In many current systems, the CPU contains multiple cores, which means it can run several processes at the same time. In addition, each core is capable of “multitasking”, which means it can switch from one process to another quickly, creating the illusion that many processes are running at the same time.
The part of the operating system that implements multitasking is the “kernel”. In a nut or seed, the kernel is the innermost part, surrounded by a shell. In an operating system, the kernel is the lowest level of software, surrounded by several other layers, including an interface called a “shell.” Computer scientists love extended metaphors.
At its most basic, the kernel’s job is to handle interrupts. An “interrupt” is an event that stops the normal instruction cycle and causes the flow of execution to jump to a special section of code called an “interrupt handler”.
A hardware interrupt is caused when a device sends a signal to the CPU. For example, a network interface might cause an interrupt when a packet of data arrives, or a disk drive might cause an interrupt when a data transfer is complete. Most systems also have timers that cause interrupts at regular intervals, or after an elapsed time.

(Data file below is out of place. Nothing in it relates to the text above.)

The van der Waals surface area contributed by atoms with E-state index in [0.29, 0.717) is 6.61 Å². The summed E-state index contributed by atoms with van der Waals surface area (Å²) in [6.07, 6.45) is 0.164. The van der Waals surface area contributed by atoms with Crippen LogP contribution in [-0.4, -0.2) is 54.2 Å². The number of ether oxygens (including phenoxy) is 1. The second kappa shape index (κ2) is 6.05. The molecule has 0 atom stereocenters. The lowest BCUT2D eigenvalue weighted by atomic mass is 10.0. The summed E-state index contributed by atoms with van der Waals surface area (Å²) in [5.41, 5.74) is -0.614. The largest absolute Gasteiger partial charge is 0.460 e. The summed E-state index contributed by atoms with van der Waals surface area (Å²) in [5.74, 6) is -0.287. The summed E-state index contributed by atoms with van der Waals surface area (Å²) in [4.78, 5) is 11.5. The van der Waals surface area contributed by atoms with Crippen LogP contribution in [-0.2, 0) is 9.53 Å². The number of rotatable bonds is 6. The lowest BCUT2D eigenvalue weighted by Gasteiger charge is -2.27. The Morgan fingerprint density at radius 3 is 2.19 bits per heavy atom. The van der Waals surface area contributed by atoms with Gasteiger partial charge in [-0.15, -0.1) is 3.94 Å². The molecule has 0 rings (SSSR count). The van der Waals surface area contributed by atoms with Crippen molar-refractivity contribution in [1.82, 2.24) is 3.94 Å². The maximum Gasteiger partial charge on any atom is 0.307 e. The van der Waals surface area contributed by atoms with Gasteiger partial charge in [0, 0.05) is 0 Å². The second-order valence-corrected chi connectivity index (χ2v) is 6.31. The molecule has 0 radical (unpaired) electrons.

A software interrupt is caused by a running program. For example, if an instruction cannot complete for some reason, it might trigger an interrupt so the condition can be handled by the operating system. Some floating-point errors, like division by zero, are handled using interrupts.
When a program needs to access a hardware device, it makes a system call, which is similar to a function call, except that instead of jumping to the beginning of the function, it executes a special instruction that triggers an interrupt, causing the flow of execution to jump to the kernel. The kernel reads the parameters of the system call, performs the requested operation, and then resumes the interrupted process.